"In its present form, Pakistan's cybercrime prevention bill will instead institutionalise unacceptable violations of basic rights with a thin veneer of legality."
As its critics fear, the bill will most likely become a government tool to attack any form of political criticism online. But the additional fallout is that even white-hat hackers, hobbyists, or teenagers who, albeit wrongly, deface websites for recreation, could end up getting convicted as cyber terrorists.
Farieha Aziz, director of Bolo Bhi, says the recent Indian Supreme Court judgement striking down 66A is 'heartening' and would be a 'great precedent available' if the Pakistani bill comes down to a judicial review.
"Section 34, which pertains to blocking of access and removal of intelligence, is our biggest concern. It gives unfettered powers to the government and regulator," she adds.
Another section of the bill, entitled 'spoofing', criminalises satire with a three-year jail sentence. This could have an adverse affect for underground bands in the country such as Beygairat (dishonorable) Brigade, whose first song Aalu Anday became an instant hit in 2011.
The song took a tongue-in-cheek swipe at contradictions in Pakistani society, religious extremism and militancy. It even made fun of the then powerful army chief, General Ashfaq Parvez Kayani, for extending his role for another three years.
In 2013, they released Dhinak Dhinak - a song that touched on the power of the armed forces - only to have the video banned by ISPs across the country.
Beygairat Brigade's satire comes at a cost and they've received anonymous threat calls in the past. The trio - Saeed, Hamza Malik and Daniyal Malik - say they have a new release lined up and will see how the passage of the new bill would affect them once that's been released online.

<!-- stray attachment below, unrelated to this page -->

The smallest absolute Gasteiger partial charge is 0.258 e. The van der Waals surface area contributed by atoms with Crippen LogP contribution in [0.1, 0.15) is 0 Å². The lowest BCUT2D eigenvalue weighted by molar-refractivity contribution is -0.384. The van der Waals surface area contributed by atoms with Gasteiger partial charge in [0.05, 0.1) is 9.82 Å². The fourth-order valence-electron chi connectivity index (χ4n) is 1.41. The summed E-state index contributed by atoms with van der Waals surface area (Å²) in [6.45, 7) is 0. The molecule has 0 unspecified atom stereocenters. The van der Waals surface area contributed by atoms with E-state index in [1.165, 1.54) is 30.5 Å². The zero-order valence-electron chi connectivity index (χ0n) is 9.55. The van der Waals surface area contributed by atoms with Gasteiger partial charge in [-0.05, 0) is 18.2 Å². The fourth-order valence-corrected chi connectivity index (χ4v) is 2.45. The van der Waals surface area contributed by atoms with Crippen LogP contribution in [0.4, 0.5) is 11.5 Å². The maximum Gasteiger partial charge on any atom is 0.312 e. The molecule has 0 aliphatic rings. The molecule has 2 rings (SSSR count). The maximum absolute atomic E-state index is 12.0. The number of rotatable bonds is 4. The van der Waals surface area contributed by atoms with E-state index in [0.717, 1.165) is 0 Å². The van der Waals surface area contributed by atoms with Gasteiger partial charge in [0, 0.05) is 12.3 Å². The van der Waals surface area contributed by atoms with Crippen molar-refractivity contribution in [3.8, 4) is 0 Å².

For now, the common demand is that there be an open public debate on these laws before they are passed, and that all stakeholders are taken into confidence for their inputs.
But is this path likely?
In the wake of the horrific Peshawar school attack where 132 children lost their lives, the government had come up with a National Action Plan to counter terrorism. This draft bill conveniently fits that plan.
As Anusha Rahman, MoS for Information Technology & Telecom, put it, this bill is a means to "prevent cybercrime, defend national security, and boost and protect information technology, e-commerce, and e-payments systems".
She also defends the over-reaching nature of the bill. "Safeguards have been ensured against any possible misuse," she says. "There is no substance in the criticism on the legislation."
The government's intention couldn't be clearer.
A previous version of the bill had been drafted in 2014 with the help of barrister Zahid Jamil, who has expertise in drafting cybercrime laws in different parts of the world.
Bolo Bhi, Bytes for All and the Digital Rights Foundation had reportedly given valuable inputs, as did other stakeholders.
This year, the ministry created a fresh draft without any further consultation. It also inserted new clauses that completely changed the original bill.
The recent murder of prominent civil rights activist Sabeen Mahmud, and the attack on Geo TV's Hamid Mir last year, is the latest proof that speaking out can be a life hazard in Pakistan.
With this cyber security law in the offing, free speech just got as dangerous online as offline for Pakistan's citizens. The reprieves might take a long time coming.